Editorial: Controlled burns a vital tool to prevent more wildfires

PAUL SQUIRE PHOTO  |  Volunteer firemen fighting the wildfires in Manorville last year.
PAUL SQUIRE FILE PHOTO | Volunteer firemen fighting the wildfires in Manorville last year.

April showers bring May flowers, the saying goes.

But not last year. April 2012 brought raging wildfires to the region, including a blaze that blackened over 1,100 acres from eastern Brookhaven into Riverhead Town, destroying homes and property and injuring volunteer firefighters along the way.

Already this year, on Wednesday, the National Weather Service warned of an enhanced threat of wildfires due to dry air and wind.

Related: Pine Barrens, fire victims see life returning to normal

Although local fire departments have taken the necessary steps to improve what was already a lauded response to the Wildfire of 2012, state officials in Albany should step up their response and get serious about preventing such disasters from ever happening.

Controlled burns, also known as hazard reduction burning, in forested areas are still rarely used in Suffolk County as a way to prevent these windswept and uncontrolled fires from sparking in the first place. Although last year’s wildfire was deemed intentionally set, such fires are natural occurrences and necessary for regeneration within the Pine Barrens. Controlled burns, performed in small areas when conditions are right, should be undertaken regularly as they are in other states with more wildfire experience.

Government officials and residents in the Midwest know from experience that if they don’t act first, Mother Nature will find a way to take care of her forests. And she doesn’t take lives or property into account. Richard Amper of the Long Island Pine Barrens Society, who favors controlled burns, reports this week that state and local officials are looking into conducting more controlled burns, also known as prescribed fires.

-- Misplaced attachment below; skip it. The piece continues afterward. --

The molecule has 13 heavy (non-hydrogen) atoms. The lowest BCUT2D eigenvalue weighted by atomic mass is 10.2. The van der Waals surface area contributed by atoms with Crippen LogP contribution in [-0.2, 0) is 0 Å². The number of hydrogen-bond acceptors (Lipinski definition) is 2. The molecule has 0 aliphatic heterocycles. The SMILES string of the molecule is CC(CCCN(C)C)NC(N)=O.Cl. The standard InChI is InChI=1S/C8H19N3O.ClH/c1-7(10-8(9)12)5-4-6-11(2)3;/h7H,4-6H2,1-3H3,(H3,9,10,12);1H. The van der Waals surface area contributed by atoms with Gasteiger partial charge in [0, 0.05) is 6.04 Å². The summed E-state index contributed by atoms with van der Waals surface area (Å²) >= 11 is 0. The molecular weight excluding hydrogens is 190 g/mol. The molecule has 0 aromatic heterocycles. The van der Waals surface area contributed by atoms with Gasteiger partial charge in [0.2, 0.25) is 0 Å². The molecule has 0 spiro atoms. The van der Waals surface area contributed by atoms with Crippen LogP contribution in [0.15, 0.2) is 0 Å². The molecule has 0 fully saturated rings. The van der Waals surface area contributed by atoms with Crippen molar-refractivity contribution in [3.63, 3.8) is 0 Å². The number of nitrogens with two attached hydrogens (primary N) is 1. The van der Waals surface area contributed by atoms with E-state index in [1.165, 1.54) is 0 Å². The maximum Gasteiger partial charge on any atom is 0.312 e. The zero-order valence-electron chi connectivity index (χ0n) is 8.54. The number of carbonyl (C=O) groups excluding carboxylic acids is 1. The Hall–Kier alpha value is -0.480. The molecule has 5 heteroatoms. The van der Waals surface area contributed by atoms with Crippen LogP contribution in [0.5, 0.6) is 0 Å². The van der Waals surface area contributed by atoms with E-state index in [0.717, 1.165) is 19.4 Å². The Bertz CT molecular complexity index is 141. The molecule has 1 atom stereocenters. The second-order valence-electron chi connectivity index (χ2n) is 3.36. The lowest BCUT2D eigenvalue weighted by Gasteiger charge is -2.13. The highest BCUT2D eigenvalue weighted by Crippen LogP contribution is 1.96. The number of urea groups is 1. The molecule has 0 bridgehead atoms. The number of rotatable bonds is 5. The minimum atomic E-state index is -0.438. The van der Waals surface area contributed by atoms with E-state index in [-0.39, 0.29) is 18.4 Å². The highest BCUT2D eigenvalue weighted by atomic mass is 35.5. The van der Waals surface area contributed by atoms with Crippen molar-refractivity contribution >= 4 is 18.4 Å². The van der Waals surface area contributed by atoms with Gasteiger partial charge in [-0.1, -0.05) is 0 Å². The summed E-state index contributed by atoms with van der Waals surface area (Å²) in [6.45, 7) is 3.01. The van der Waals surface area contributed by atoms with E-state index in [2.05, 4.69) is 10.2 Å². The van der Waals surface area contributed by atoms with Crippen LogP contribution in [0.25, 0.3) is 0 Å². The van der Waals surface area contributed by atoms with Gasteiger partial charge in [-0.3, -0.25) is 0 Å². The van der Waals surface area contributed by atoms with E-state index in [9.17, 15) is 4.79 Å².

But why is everyone still looking, when so many months have already passed?

Since last year, local firefighters have been taking important steps toward better equipping themselves for forest fires and more training. But controlled burns are a much less expensive way to ensure public safety — and it’s good for the environment. Though somewhat unfamiliar here, residents who live near forested areas must understand and refrain from issuing complaints with the government during such burns, something that has led to the cessation of burn programs in other states, ultimately resulting in disastrous results.

New York State Central Pine Barrens Commission executive director John Pavacic said that, while the commission has acted in trying to educate the public and fire departments on how to prevent and tackle accidental fires, it’s also “taking a fresh look” at updating its fire management plan. But it’s a year later and time is of the essence.

A plan that includes a sophisticated controlled burn program should be presented to the public sooner rather than later.